Recipe: Regula’s Tarte Al Djote




Here’s a real gourmet high from the Low Countries. “I have utterly fallen in love with this beautiful book,” says Nigella Lawson. We think you will, too. In Dark Rye and Honey Cake (Murdoch Books), acclaimed food writer and historian Regula Ysewijn turns her focus to the bakes and culinary history of her Belgian homeland. Filled with rustic recipes (including fourteen variations of the Belgian waffle!) and accompanying essays, this is not just a cookbook, but an educating read in itself. Tarte al djote is a traditional Belgian dish originating from the city of Nivelles, Regula does it brilliantly, and it is a great one to sample from this wonderful book.

Makes 4 individual tarts


For the pastry

500 g (1 lb 2 oz) plain flour

125 g (4½ oz) salted butter, softened

11 g (⅜ oz) instant dry yeast

10 g (⅜ oz) salt

2 eggs

125 ml (4 fl oz) full-fat milk

For the filling

400 g (14 oz) cheese (see Note below)

75 g (2¾ oz) salted butter, plus extra butter, to serve

1 egg, plus 1 egg yolk

½ teaspoon ground white pepper
Pinch (⅛ teaspoon) salt

35 g (1¼ oz) Swiss chard (silverbeet), leaves only, finely chopped

25 g (1 oz) eschalots, finely chopped

20 g (¾ oz) flat-leaf parsley leaves, finely chopped


Use four 20 cm (8 inch) top diameter x 18 cm (7 inch) base diameter x 2.5 cm (1 inch) depth pie tins, greased and floured.



To make the pastry, combine the flour, butter, yeast and salt in a large bowl or the bowl of an electric mixer fitted with a dough hook and knead until you get a coarse mixture. Add the eggs and milk and knead for 10 minutes until the dough is smooth. Cover the bowl and set aside to rest for 30 minutes or overnight in the fridge.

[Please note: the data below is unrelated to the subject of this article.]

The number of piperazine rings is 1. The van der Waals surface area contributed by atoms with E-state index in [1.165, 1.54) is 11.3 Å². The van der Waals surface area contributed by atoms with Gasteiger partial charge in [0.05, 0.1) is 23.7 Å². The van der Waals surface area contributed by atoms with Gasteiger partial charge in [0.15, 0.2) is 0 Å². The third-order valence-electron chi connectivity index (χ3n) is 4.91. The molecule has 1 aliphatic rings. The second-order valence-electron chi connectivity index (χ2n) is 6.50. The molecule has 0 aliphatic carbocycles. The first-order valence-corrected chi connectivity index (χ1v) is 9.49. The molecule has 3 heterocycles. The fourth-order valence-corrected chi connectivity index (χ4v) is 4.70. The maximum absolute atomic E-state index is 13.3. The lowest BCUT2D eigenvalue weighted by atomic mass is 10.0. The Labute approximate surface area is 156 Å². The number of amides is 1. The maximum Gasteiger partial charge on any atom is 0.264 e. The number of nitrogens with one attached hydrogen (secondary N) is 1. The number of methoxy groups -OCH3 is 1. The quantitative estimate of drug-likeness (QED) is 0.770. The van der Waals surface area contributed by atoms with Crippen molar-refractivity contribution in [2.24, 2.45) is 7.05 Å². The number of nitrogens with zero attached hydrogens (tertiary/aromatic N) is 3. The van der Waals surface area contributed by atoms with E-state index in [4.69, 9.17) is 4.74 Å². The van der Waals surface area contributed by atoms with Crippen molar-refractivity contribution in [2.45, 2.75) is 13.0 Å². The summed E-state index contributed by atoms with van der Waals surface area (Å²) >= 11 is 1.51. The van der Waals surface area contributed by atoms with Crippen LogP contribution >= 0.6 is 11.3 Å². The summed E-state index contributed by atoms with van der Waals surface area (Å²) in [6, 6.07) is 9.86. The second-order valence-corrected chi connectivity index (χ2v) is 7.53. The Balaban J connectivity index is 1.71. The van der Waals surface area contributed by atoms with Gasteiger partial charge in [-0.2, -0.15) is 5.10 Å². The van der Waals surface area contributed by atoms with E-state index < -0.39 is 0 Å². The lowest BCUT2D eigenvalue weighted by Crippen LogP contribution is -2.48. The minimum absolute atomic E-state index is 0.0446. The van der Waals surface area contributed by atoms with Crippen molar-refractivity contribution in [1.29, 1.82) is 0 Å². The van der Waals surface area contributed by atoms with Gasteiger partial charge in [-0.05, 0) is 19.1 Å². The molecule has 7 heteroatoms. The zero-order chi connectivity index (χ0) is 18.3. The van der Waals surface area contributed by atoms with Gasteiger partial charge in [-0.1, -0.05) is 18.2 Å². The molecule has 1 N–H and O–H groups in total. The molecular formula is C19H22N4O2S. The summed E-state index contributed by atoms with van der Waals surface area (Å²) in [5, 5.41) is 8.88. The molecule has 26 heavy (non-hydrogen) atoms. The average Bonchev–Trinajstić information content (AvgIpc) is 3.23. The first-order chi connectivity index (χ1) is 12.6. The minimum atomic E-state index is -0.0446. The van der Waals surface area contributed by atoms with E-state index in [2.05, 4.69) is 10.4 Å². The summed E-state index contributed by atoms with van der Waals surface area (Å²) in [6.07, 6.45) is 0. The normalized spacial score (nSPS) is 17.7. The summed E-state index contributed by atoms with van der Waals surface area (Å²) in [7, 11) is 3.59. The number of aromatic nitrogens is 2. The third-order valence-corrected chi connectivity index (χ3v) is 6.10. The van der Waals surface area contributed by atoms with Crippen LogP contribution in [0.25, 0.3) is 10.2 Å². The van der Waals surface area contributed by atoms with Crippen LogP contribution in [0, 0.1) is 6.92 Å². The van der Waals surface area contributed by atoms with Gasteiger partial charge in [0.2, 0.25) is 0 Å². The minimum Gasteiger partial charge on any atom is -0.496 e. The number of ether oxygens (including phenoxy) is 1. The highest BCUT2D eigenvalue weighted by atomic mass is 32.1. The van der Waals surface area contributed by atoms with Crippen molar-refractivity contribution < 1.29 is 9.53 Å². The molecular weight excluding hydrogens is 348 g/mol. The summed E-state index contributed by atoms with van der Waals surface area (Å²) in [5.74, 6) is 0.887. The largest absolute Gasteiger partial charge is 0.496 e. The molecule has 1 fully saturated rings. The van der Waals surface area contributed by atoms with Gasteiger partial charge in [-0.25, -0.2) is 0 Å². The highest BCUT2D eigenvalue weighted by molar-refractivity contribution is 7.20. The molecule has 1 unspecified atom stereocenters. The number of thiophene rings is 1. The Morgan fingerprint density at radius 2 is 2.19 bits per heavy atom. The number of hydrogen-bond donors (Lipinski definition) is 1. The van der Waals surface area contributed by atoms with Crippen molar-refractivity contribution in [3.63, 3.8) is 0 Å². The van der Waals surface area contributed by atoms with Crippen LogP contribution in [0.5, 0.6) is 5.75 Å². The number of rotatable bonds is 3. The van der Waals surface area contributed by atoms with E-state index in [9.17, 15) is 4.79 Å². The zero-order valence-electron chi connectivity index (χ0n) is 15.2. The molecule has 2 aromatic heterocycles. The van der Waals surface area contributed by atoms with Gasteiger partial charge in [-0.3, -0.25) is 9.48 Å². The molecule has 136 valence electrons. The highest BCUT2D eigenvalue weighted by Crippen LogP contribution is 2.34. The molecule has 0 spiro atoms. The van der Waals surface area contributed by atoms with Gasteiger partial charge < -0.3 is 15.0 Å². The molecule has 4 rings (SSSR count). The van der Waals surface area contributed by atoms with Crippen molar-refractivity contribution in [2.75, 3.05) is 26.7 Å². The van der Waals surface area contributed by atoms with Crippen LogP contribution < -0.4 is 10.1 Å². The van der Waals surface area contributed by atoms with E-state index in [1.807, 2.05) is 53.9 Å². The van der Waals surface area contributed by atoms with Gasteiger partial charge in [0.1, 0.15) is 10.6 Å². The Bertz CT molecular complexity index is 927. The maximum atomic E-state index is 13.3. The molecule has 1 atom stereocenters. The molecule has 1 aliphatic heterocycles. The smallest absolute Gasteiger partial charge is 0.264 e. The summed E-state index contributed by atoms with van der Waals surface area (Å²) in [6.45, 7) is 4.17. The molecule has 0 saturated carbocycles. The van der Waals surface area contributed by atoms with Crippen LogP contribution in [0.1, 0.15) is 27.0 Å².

For the filling, crumble or grate the cheese and leave it out to get ‘sweaty’.

Meanwhile, melt the butter in a saucepan over low heat and brown it (beurre noisette). Set aside to cool so that the butter doesn’t cook the eggs.

Mix the cheese with the cooled melted butter, the egg, egg yolk, pepper and salt. Fold the chard, eschalots and parsley through and set aside.

Preheat the oven to 210°C (410°F). Do not use the fan setting.

When the dough has risen, knock out the air, divide in 4 and roll out the dough as thin as you can. Do the same for all 4 pieces, then lay them over the greased tins, press into the base and cut away the excess pastry. Pierce the bases all over with a fork.

Spoon in filling to just under 1 cm (⅜ inch) deep in each pie.

Place the tarts on a rack on the lowest shelf of the oven and bake for 20 minutes until the crust has a blush. Transfer to a wire rack and set aside to rest for 5 minutes for the cheese to coagulate so you can safely remove the tart from the tin.

Serve warm, with a knob of extra butter on top to melt. Pair with a full-bodied red wine (Burgundy is traditional) or a dark monastery beer.

The next day you can reheat the tart in a 200°C (400°F) oven for 10 minutes.

The baked tarts freeze incredibly well: just thaw in the fridge and reheat.

Note: I know that it might be hard to source the boulette cheese for these tarts, but since they are both descended from centuries-old recipes where the cheese wasn’t specified and cooks knew best which cheese to use for the recipe, it is totally fine to swap the traditional cheese for grated mature cheddar or gouda, or a similar cheese local to you, if you think it will work better. In Northern France where they make flamiche with leek, they use maroilles, a cow’s milk cheese made in the region of Picardy.



Images and text from Dark Rye and Honey Cake by Regula Ysewijn, photography by Regula Ysewijn. Murdoch Books RRP $55.00.